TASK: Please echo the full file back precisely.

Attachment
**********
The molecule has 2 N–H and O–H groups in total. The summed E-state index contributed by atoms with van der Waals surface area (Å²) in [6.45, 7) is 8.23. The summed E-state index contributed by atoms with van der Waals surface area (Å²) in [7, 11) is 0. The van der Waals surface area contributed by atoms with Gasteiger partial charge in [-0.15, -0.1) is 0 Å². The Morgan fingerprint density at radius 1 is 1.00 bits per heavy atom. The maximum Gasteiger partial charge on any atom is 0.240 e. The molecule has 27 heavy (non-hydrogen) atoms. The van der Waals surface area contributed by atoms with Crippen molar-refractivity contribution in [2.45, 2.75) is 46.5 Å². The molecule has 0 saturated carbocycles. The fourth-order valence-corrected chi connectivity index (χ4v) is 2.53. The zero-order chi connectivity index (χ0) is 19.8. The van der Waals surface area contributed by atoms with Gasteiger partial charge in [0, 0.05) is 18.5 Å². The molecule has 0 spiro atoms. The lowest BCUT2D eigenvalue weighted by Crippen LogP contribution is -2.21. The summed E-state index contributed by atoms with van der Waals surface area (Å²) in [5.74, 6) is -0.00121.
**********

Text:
The molecule has 2 N–H and O–H groups in total. The summed E-state index contributed by atoms with van der Waals surface area (Å²) in [6.45, 7) is 8.23. The summed E-state index contributed by atoms with van der Waals surface area (Å²) in [7, 11) is 0. The van der Waals surface area contributed by atoms with Gasteiger partial charge in [-0.15, -0.1) is 0 Å². The Morgan fingerprint density at radius 1 is 1.00 bits per heavy atom. The maximum Gasteiger partial charge on any atom is 0.240 e. The molecule has 27 heavy (non-hydrogen) atoms. The van der Waals surface area contributed by atoms with Crippen molar-refractivity contribution in [2.45, 2.75) is 46.5 Å². The molecule has 0 saturated carbocycles. The fourth-order valence-corrected chi connectivity index (χ4v) is 2.53. The zero-order chi connectivity index (χ0) is 19.8. The van der Waals surface area contributed by atoms with Gasteiger partial charge in [0, 0.05) is 18.5 Å². The molecule has 0 spiro atoms. The lowest BCUT2D eigenvalue weighted by Crippen LogP contribution is -2.21. The summed E-state index contributed by atoms with van der Waals surface area (Å²) in [5.74, 6) is -0.00121.